A few years ago in conjunction with the Olympics a lot of the council facilities were shut down and demolished and in their place came the Basildon Sporting Village with one of their slogans being 'Everyone Active' see image below.
The Murray Field pitch use to boast a half decent wicket, surrounded by semi- mature trees, an all-weather wicket and a big pavilion with a substantial bar which used to be open to the public as a bar as I recall, although I'm not too sure. (See the link, there's more detail and the pitch seems to have been there since 1967).
Up until a few years ago, despite the fact that the pavilion had become derelict, the pitch was still maintained, rolled, cut, spiked in the winter, fed and chained off when not in use. But in recent years, probably due to a number of things... Sky TV buying TV cricket rights and in doing so massively limiting the access to cricket for kids and anyone who wants to watch cricket and the fact that cricket has virtually been omitted from schools for a number of reasons...
High percentage of female staff at primary schools.
Selling off of playing fields in schools in the 1980's to build houses.
This countries ridiculous obsession with football, a game we're patently useless at, yet pursue in schools with a fervour that is incomprehensible and has so many negative aspects to it.
But despite all these things working against cricket, the ground was still there and the artificial wicket remained, meaning that people could go over there and have a knock about and access that at least for free. I've practiced over there several times in the last 5 or 6 years and last summer a bunch of Indian blokes took to having informal games on the all-weather pitch on Saturday mornings using windballs, this looked like the kind of set-up that may have led to these blokes eventually playing proper cricket?
If you turn on the news these days and for the past 10 years or so, one of the re-occurring themes is that of obesity and a nation of people that are sedentary and don't get out and about. Whilst this is already an issue that worries the government, in the future with a massive ageing population and a decreasing 'Working age' population, it's becoming increasingly important that both those sections of our society should look after themselves physically. Hence the massive drives to increase and promote sport using the Olympics as the vehicle to get that message out there.
So, I found it somewhat odd that this turn of events happened a week ago, when Joe, Ben and I (12 & 14 years old) went over the Murrayfields pitch adjacent to the everyone active Basildon Sporting Village and had a bit of a bowl on the all weather wicket that's still there. When we arrived we had a look at what remains of the wicket. The wicket, which appears to have been there since 1967 and was intended as suitable for "county class cricket matches" has sadly been neglected under the management of the Basildon Sporting Village and is now a Health & Safety issue. Where once there was a square with enough space for at least four tracks which featured Billiard table level wickets under the councils care, there is now something that resembles a football pitch in its state. The all-weather pitch is also in a mess, although still usable, but the surrounding grass is encroaching on to the artificial wicket making it narrower than it should be. It was also covered in animal faeces.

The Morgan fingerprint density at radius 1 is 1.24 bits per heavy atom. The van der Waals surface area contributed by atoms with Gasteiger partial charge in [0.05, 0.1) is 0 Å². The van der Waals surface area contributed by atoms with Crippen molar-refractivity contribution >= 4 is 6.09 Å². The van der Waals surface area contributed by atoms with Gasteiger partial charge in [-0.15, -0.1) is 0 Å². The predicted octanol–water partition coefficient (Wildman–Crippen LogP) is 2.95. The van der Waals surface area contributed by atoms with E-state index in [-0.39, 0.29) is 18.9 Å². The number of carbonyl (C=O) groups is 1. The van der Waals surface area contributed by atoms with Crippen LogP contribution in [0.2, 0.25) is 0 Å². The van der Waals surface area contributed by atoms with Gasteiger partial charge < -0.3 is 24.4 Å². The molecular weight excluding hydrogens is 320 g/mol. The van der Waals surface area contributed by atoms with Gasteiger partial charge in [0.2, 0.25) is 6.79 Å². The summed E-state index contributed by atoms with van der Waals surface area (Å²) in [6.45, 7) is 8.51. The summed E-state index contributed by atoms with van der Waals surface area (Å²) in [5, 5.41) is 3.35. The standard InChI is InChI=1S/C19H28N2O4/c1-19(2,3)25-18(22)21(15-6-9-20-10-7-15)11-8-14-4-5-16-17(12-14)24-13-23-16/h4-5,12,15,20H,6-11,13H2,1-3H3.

We cleaned up the faeces and spent about an hour and eventually gave up because of the rain. We packed up our gear and made our way back to the car. As we did so we were met by a bloke wearing BSV attire and another man who looked like his 'Heavy'. Who then said something along the lines of...
"Hello mate, I've just come out to tell you that you can't play cricket on there anymore".
"What"? I asked somewhat bemused as there seemed to be no reason for us not to be able to play cricket.
"No, I'm afraid not unless you PAY, we've got teams that use that facility and it's our field now and you can't just walk out there unless you've paid for it".
"What?!" I was incredulous. "No-one in their right mind would use that field for cricket anymore it's wrecked".
"Well, that's where you're wrong because several teams have used it last summer"...
Yes, that is true, I did see a couple of teams use it in June as I recall and having only been neglected for a year at that point, the wicket was just about usable. But several teams sounds a bit optimistic. Anyway, back to the altercation... At this point I nearly had steam coming out of my ears and I was having to stay calm.
"So, we're not allowed to use the artificial wicket"?
"Nope, it's ours, you can if you pay for it though".
"So, you're going out of your way to actively discourage people from engaging in sport"?
"Nope, as I said, if you pay for it as some teams do, you can use it, we're a business, we have to charge you".
"What about the Indian lads that played on it in the summer"?
"Yep, we told them to move on... there's a space over near the skatepark, you can go and play there".
"Unbelievable". I said shaking my head and walking away in total disgust.
So that's it, another nail in the cricket coffin. Meanwhile other people appeared to be going about their versions of recreation with impunity on the same space - jogging and running and walking their dogs. I suppose we should be thankful that it hasn't got to the point where companies like this are able to charge us for running and dog-walking? Therefore, if they're allowed on the same space what might be the rules for exclusion? Is it that they don't want you on the wicket or is it the whole oval? If we played in the outfield would that be okay? If we went over there and trained - throwing drills and the like would that be going too far? Would it be the action of throwing that takes things too far and are they watching the dog walkers thinking they maybe able to charger them as they're throwing and getting really active?